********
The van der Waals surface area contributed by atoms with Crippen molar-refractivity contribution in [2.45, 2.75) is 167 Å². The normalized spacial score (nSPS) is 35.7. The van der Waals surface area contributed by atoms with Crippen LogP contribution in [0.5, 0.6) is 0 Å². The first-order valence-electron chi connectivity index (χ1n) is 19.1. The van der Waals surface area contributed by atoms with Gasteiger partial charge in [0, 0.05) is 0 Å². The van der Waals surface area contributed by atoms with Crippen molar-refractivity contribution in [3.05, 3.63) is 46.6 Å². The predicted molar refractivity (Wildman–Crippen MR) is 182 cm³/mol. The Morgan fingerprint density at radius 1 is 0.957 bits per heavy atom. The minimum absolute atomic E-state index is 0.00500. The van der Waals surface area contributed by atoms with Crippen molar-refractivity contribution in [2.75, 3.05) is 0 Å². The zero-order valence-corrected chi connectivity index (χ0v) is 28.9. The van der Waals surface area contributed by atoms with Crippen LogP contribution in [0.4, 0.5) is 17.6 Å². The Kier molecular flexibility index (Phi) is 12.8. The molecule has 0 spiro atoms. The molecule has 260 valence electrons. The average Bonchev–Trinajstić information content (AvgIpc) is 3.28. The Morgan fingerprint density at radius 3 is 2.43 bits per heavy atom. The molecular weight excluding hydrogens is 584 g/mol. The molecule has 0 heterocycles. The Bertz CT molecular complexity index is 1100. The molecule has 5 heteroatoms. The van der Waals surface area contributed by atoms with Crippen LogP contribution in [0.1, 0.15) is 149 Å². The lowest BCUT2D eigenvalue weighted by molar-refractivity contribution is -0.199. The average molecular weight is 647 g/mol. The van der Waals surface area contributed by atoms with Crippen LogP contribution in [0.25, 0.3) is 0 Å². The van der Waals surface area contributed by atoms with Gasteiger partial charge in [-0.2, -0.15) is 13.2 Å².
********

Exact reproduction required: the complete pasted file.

The van der Waals surface area contributed by atoms with Crippen molar-refractivity contribution in [2.45, 2.75) is 167 Å². The normalized spacial score (nSPS) is 35.7. The van der Waals surface area contributed by atoms with Crippen LogP contribution in [0.5, 0.6) is 0 Å². The first-order valence-electron chi connectivity index (χ1n) is 19.1. The van der Waals surface area contributed by atoms with Gasteiger partial charge in [0, 0.05) is 0 Å². The van der Waals surface area contributed by atoms with Crippen molar-refractivity contribution in [3.05, 3.63) is 46.6 Å². The predicted molar refractivity (Wildman–Crippen MR) is 182 cm³/mol. The Morgan fingerprint density at radius 1 is 0.957 bits per heavy atom. The minimum absolute atomic E-state index is 0.00500. The van der Waals surface area contributed by atoms with Crippen molar-refractivity contribution in [2.75, 3.05) is 0 Å². The zero-order valence-corrected chi connectivity index (χ0v) is 28.9. The van der Waals surface area contributed by atoms with Crippen LogP contribution in [0.4, 0.5) is 17.6 Å². The Kier molecular flexibility index (Phi) is 12.8. The molecule has 0 spiro atoms. The molecule has 260 valence electrons. The average Bonchev–Trinajstić information content (AvgIpc) is 3.28. The Morgan fingerprint density at radius 3 is 2.43 bits per heavy atom. The molecular weight excluding hydrogens is 584 g/mol. The molecule has 0 heterocycles. The Bertz CT molecular complexity index is 1100. The molecule has 5 heteroatoms. The van der Waals surface area contributed by atoms with Crippen LogP contribution in [0.1, 0.15) is 149 Å². The lowest BCUT2D eigenvalue weighted by molar-refractivity contribution is -0.199. The average molecular weight is 647 g/mol. The van der Waals surface area contributed by atoms with Crippen LogP contribution in [0.25, 0.3) is 0 Å². The van der Waals surface area contributed by atoms with Gasteiger partial charge in [-0.2, -0.15) is 13.2 Å².